|Beckman, Thomas - Tom|
|Chaparro, Jose - University Of Florida|
|Conner, Patrick - University Of Georgia|
Submitted to: Acta Horticulturae
Publication Type: Peer Reviewed Journal
Publication Acceptance Date: 2/6/2014
Publication Date: 5/20/2015
Citation: Beckman, T.G., Chaparro, J.X., Conner, P.J. 2015. Moderate chill peach variety development for the Southeastern United States. Acta Horticulturae. 1084:165-170.
Interpretive Summary: The early season peach production area in the lower coastal plain of the southeastern United States has never had the benefit of breeding efforts targeting their specific needs. This 3-way regional project was initiated in 1986 and, at this time, involves USDA, UGA and UFL research scientists and breeders in a cooperative effort to develop new peach varieties for this industry. Following the movement of the evaluation site to the UGA research and extension center in Attapulgus, GA, this project made an (at the time) ‘radical’ decision to abandon conventional melting flesh germplasm and instead utilize non-melting (i.e. ‘canning’) germplasm in the development of fresh market shipping peaches. It was our belief that the slower softening, non-melting characteristic would allow growers to pick fruit at a more mature stage, thus improving size, appearance and eating quality without sacrificing shipping ability. The validity of this approach has been borne out with the development and release of five non-melting peaches with adaptation for this production area. Two of these releases have been well received by the industry. ‘Gulfking’ has already displaced ‘Flordaking’ from its previous ranking as the most widely planted cultivar in this industry and ‘Gulfcrimson’ is expected to similarly displace the number two variety, ‘June Gold’, within the next couple of years. A number of advanced selections are nearing a release decision that will flesh out an entire production season of non-melting type cultivars for this industry plus several new product lines that will broaden this industry’s market presence.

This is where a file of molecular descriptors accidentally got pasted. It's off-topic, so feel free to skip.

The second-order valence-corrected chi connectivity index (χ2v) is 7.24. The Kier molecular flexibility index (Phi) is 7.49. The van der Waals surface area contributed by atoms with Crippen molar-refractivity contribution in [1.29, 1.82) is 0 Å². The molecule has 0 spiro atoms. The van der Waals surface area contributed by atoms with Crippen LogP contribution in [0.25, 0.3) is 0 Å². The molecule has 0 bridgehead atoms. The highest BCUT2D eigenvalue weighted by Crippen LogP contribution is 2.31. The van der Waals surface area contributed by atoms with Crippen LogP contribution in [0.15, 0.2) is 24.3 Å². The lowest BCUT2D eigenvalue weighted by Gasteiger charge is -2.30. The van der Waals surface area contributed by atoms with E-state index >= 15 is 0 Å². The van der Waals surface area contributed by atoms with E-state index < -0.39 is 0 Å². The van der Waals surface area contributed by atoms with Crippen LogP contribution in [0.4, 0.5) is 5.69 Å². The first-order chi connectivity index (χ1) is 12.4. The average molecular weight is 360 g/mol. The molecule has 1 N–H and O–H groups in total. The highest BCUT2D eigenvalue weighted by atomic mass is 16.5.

Technical Abstract: The Southeastern U.S. peach industry is concentrated in two production areas, i.e. Central Georgia/South Carolina (high chill, main season) and the Lower Coastal Plain (moderate chill, early season) along the Gulf coast. These two areas have distinctly different climates, and consequently, require different priorities for the breeding of new peach varieties. While the main season production areas in central Georgia and South Carolina have been supported for nearly 75 years by the breeding programs at the USDA-Byron location in central Georgia and Clemson University South Carolina, the lower coastal plain production area has never enjoyed focused breeding support and, instead, had to rely on the occasional ‘spin-off’ from other peach breeding programs, many of which are now shuttered. In 1991, a cooperative, moderate chill peach breeding program was established by the University of Georgia, the University of Florida and the USDA-Agricultural Research Service (Byron, Georgia) to address the unique needs of this industry. A novel aspect of this program has been its utilization of non-melting (i.e. “canning”) flesh germplasm for the fresh market where melting flesh cultivars have traditionally reigned supreme. Non-melting flesh germplasm was utilized to take advantage of its slower rate of softening as fruit approaches maturity compared to melting types. This has made possible the breeding of peaches that can be harvested at a more mature stage, allowing the development of significantly improved eating quality, larger size and more red blush without sacrificing the firmness required for long distance shipping. To date, this program has released seven varieties including five non-melting peach cultivars, two of which are already being planted widely.